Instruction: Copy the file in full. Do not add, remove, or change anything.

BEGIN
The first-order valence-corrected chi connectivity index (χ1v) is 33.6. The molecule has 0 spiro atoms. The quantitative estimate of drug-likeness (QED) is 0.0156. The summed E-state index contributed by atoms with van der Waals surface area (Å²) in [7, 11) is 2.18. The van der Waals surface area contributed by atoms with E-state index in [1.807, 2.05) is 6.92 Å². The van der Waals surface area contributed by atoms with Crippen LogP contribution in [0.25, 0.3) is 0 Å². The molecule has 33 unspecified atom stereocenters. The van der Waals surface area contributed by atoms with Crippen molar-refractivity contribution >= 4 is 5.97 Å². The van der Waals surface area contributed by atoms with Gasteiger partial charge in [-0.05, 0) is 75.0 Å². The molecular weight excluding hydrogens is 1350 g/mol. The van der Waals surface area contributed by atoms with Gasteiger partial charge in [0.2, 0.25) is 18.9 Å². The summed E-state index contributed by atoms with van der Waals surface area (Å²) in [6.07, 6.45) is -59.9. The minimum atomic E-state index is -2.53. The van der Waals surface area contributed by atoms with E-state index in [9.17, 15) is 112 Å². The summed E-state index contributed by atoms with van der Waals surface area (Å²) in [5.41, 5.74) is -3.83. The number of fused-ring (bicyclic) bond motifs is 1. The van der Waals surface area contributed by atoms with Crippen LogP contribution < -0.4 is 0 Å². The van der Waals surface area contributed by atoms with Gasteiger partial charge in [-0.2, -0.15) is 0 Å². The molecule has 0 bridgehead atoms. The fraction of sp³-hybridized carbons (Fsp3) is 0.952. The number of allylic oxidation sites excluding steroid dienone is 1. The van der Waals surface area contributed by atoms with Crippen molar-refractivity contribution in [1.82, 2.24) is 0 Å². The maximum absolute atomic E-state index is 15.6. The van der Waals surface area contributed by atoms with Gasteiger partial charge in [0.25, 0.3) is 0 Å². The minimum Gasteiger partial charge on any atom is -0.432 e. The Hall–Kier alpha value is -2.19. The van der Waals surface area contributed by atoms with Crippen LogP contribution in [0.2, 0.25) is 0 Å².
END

The first-order valence-corrected chi connectivity index (χ1v) is 33.6. The molecule has 0 spiro atoms. The quantitative estimate of drug-likeness (QED) is 0.0156. The summed E-state index contributed by atoms with van der Waals surface area (Å²) in [7, 11) is 2.18. The van der Waals surface area contributed by atoms with E-state index in [1.807, 2.05) is 6.92 Å². The van der Waals surface area contributed by atoms with Crippen LogP contribution in [0.25, 0.3) is 0 Å². The molecule has 33 unspecified atom stereocenters. The van der Waals surface area contributed by atoms with Crippen molar-refractivity contribution >= 4 is 5.97 Å². The van der Waals surface area contributed by atoms with Gasteiger partial charge in [-0.05, 0) is 75.0 Å². The molecular weight excluding hydrogens is 1350 g/mol. The van der Waals surface area contributed by atoms with Gasteiger partial charge in [0.2, 0.25) is 18.9 Å². The summed E-state index contributed by atoms with van der Waals surface area (Å²) in [6.07, 6.45) is -59.9. The minimum atomic E-state index is -2.53. The van der Waals surface area contributed by atoms with E-state index in [9.17, 15) is 112 Å². The summed E-state index contributed by atoms with van der Waals surface area (Å²) in [5.41, 5.74) is -3.83. The number of fused-ring (bicyclic) bond motifs is 1. The van der Waals surface area contributed by atoms with Crippen LogP contribution < -0.4 is 0 Å². The van der Waals surface area contributed by atoms with Gasteiger partial charge in [-0.2, -0.15) is 0 Å². The molecule has 0 bridgehead atoms. The fraction of sp³-hybridized carbons (Fsp3) is 0.952. The number of allylic oxidation sites excluding steroid dienone is 1. The van der Waals surface area contributed by atoms with Crippen molar-refractivity contribution in [1.82, 2.24) is 0 Å². The maximum absolute atomic E-state index is 15.6. The van der Waals surface area contributed by atoms with Gasteiger partial charge in [0.25, 0.3) is 0 Å². The minimum Gasteiger partial charge on any atom is -0.432 e. The Hall–Kier alpha value is -2.19. The van der Waals surface area contributed by atoms with Crippen LogP contribution in [0.2, 0.25) is 0 Å².